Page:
Coping With Loss
Fuck Rooney. Fuck Cole. Fuck England.
Stanís Seat came to a slipping stop outside of Prashantís SuperDrink Off-Licence at the junction of Bethune Road.
The rain was out of the blue. The day had started perfect, warm, sunny and England set up to stuff the Germans. Now it was raining and England were fucked.
A woman, fat and pretty in Pringle and Burberry, crossed behind him. She gave the car a hard stare through the rain and disappeared.
People came and went, turned up, made a judgement of you and vanished. Tina had done that to him, he had loved her but she had judged him and found him wanting. How could you cope with that?
And fucking England didnít care, they had too much money, they were taking the piss.
He got out of the car.
The off-licence was a cube. It was as if a concrete block had been dropped, hollowed out and called an off-licence.
In its small, barred window a single illuminated sign read: beer.
He went in.
A customer was calculating with a member of staff how much alcohol he could buy with the money in his pocket.
"Keep some by, Johnny," called an older man from the back of the shop.
Johnny looked up from his coins. "Why?" he asked.
Yeah, fucking why, thatís what England makes you ask. Them and Tina.
Stan stepped up to the counter, stood next to Johnny who was six inches shorter, his hair ropes of grease, his face puckered, a funnel for alcohol.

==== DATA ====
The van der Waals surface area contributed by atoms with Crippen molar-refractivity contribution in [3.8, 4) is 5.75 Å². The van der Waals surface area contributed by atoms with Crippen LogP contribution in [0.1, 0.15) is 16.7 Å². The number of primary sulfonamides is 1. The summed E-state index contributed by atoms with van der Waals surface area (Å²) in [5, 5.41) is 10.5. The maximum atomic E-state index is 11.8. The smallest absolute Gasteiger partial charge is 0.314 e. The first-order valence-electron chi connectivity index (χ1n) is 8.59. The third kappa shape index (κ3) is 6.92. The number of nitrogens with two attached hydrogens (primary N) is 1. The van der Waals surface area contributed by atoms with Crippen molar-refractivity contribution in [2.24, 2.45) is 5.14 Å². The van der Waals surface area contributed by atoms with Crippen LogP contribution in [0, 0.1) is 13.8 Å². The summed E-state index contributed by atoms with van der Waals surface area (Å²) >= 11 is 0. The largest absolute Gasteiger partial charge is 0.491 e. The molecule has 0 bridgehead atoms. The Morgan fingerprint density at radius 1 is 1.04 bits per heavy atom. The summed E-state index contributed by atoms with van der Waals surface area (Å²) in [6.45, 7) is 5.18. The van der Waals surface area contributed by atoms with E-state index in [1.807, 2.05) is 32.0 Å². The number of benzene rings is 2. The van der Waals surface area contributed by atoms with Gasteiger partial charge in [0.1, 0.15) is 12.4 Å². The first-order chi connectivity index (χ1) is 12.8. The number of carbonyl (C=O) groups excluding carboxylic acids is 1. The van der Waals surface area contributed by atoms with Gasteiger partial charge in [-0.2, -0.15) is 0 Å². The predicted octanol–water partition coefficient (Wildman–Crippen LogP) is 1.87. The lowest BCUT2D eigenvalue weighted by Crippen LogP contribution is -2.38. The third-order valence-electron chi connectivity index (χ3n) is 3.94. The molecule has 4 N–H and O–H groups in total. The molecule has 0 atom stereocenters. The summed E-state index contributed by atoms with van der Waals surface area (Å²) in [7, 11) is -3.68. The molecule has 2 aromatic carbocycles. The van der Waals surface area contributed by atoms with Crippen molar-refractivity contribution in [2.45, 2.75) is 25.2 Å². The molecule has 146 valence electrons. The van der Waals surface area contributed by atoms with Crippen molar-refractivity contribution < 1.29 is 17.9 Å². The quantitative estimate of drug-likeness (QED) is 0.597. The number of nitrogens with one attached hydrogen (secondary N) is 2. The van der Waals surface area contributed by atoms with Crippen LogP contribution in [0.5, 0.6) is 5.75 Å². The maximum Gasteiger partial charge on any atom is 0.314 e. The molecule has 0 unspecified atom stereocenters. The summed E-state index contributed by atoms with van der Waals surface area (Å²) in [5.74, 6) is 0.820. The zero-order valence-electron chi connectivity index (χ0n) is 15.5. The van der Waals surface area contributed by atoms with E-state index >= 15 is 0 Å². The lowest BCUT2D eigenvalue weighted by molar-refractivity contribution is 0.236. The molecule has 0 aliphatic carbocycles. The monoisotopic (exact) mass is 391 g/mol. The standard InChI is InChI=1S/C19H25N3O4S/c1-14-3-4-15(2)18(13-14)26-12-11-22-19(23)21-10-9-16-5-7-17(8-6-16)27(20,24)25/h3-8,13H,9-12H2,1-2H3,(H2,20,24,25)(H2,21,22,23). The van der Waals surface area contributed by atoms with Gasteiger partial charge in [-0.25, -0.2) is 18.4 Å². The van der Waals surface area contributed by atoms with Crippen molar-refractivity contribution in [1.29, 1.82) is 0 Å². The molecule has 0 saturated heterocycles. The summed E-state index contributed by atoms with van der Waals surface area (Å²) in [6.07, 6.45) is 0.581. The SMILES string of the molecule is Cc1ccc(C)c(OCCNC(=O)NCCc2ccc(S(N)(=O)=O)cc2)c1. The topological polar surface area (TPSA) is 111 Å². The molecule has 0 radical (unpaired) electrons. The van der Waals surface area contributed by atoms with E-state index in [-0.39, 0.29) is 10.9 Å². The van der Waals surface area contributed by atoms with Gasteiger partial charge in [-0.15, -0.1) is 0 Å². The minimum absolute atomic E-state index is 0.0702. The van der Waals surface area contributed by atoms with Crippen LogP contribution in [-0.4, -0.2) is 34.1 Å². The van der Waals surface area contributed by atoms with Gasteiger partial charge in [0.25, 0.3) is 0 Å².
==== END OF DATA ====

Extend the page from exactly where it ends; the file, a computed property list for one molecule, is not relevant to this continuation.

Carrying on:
You couldnít help but see that.
"Catch the football?" Johnnyís smile was missing teeth.
"No," lied Stan.
"Just as well, they were shit, even Lampard and heís world class."
Lampard Ė world class? That fuckís father was a better player than him and he was crap.
The shop assistant turned to Stan. "Yeah?" He wore a cross of St. George pin.
Stan had worn his lucky England shirt to watch the game but he had no luck any more. He loved England, and Tina. He didnít expect them to be on top of the world every time but to try, show some fucking willing.
"Whisky," said Stan.
Just some passion.
The Germans, bloody Nazis but at least they seemed to care. It meant something to them like it didnít anymore to England, like it didnít to Tina.
"Cider," said Johnny.
"Thatís the value drink, penny for penny," Johnny nodded at that, said: "I used to be Martini," and shook his head at the errors of his ways.
Was Stan supposed to be interested?
Johnny smiled: "But cider set me straight and the price, right every time."
Cider wasnít that a girlís drink, come to that wasnít Martini?
"Bells, Teachers?" asked the assistant.
Stan made his choice and a bottle was produced. Good that, to say what you want and have it given to you.
He turned to leave.
"Nasty out there," said Johnny.
"Itís coming down," said the assistant and shrugged at something seen before.
Stan stepped out.
The rain was heavier, wetting him like Tina had been wet, at her best, in their bed.
He crossed to his car, holding the bottle of whisky by the neck like a club.